You, Too, Can Get in on One-Stop Shopping

August 1, 1997

With so many companies weighing in with products and alliances to create one-stop shopping, where does that leave you?

First, remember that real estate is still a local business, conducted by local companies, for the most part within a 20-square-mile area. Therein lies the opportunity for small to midsize brokers to capitalize on one-stop shopping and strategic business alliances.

Some local companies are already getting in on the act. For instance, Century 21--Hartman Realty, Douglassville, Pa., has put together an alliance licensed under the name One Stop Home Shop that includes mortgage, title, attorney, insurance, certified appraisal, computer, and pest control services.

Why should you care about one-stop shopping? It can increase consumer allegiance to your company, you may be able to earn residual income or commissions on the sale of products or services, and in some cases, alliances with other vendors may create cost savings for your operations.

From the Top: What's One-Stop Shopping?

In its simplest form, one-stop shopping means that consumers can benefit from an alliance you have with vendors and service providers who are either necessary to the sales transaction or whom consumers may need after the purchase or sale. For consumers to use one-stop shopping, they need to perceive it as saving them money, being more convenient, or being of better quality than outside services.

Most of the alliances being formed today are on a national or regional scale, with large mortgage and title, communications, automobile, home improvement, moving, insurance, home warranty, and home inspection companies leading the way. Either the consumer receives a direct referral to an alliance partner or the consumer's name is entered into an electronic database and a lead is generated to be followed up on by the partners.

If today's alliances become a mainstay in real estate, how will you deal with it? You can consider setting up business alliances or one-stop shopping yourself. Here are a few guidelines:

  • Develop a strategy. Determine why you want to offer one-stop shopping and what results you expect. Is your goal lead generation or lead incubation, cost savings to your company, new revenue streams, the positioning of yourself as a leader with an eye to influencing consumer allegiance, or the positioning of your company as progressive with an eye to recruiting and retaining salespeople? Decide also what benefit the consumer will receive. Will it be better service, discounts, convenience, or added value?
  • Track national and regional trends. Pay attention to the marketing and advertising of national companies. Use your marketing and advertising to portray your company as a leader with local alliances and one-stop shopping.
  • Make a list of local merchants who depend on home sales as a source of business. Mortgage, title, insurance, home inspection, home warranty, moving, telephone, carpet, legal, accounting, financial planning, painting, landscaping, and furniture services-and even pizza on the day of the move--come to mind.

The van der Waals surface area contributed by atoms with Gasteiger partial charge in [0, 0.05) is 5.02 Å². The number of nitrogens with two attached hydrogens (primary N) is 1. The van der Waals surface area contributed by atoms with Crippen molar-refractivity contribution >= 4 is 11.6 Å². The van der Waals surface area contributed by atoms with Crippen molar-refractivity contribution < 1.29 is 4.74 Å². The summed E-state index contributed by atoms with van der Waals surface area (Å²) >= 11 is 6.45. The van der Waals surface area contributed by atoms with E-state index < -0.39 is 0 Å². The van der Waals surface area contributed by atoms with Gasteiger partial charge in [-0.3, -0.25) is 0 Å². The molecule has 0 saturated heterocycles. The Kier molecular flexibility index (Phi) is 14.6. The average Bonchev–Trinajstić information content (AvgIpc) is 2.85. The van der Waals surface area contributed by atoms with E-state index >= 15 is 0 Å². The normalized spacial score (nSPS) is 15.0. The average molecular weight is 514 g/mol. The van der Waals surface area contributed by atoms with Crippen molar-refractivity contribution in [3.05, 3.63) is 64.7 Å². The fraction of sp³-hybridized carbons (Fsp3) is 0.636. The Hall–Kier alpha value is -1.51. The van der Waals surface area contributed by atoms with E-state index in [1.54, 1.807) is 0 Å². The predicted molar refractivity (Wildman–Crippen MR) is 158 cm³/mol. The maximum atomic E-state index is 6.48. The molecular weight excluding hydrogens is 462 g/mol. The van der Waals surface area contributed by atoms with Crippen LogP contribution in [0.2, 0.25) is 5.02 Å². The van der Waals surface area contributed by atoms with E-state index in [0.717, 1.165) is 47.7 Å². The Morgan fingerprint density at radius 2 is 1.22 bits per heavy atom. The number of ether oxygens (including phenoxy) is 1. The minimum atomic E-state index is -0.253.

• Bring merchants together for a meeting, or hire a consultant to facilitate a meeting. Explain your reason for the meeting, citing articles, national and local advertising, inside industry trends, and your company strategy. You may even want to include other local brokers who share your vision.
  • Decide how to set up your one-stop shop. Consider forming a separate company to provide the services, creating an alliance, or simply sharing marketing and advertising costs for economies of scale.
  • Be ready for the costs. If you start a separate company to create a program, expect to invest from $1,000 to $20,000 depending on such factors as size, facility, number of employees, and operating costs.
  • Start the process now. Don't wait until it overtakes you, and you must scramble to recover.

The Finer (Legal) Points of One-Stop Shopping

If you pursue one-stop shopping, follow these guidelines:

  • Make it legal. If you form an alliance, consult an attorney to determine how to structure it legally. For instance, under the Real Estate Settlement Procedures Act, brokers must fully disclose to consumers their relationship with any vendor and can't receive any cash or other benefit for a referral. RESPA also imposes other requirements relating to relationships with service providers. Also consult an attorney to deal with antitrust issues and to determine how each broker or service provider will be paid.
  • Choose the right vendors. Be sure companies you set up alliances with are reliable and ethical. To be safe, you may want to make it a practice to also give consumers information on nonaffiliated companies and let them choose the service provider.
  • Comply with state and local laws. For instance, some states have noninducement laws, which prohibit offering certain things of value to induce consumers to do business with you. In addition, some states require that anybody working as a mortgage broker be licensed as such. And finally, some states say that even if brokers are licensed as a mortgage broker and a real estate broker, they can't act as both in the same transaction. Be sure your venture complies with all the applicable laws.

Greg Whedbee is owner and managing partner of RGI Consulting Group, a business valuation company, Valley Forge, Pa; 610/286-1997.

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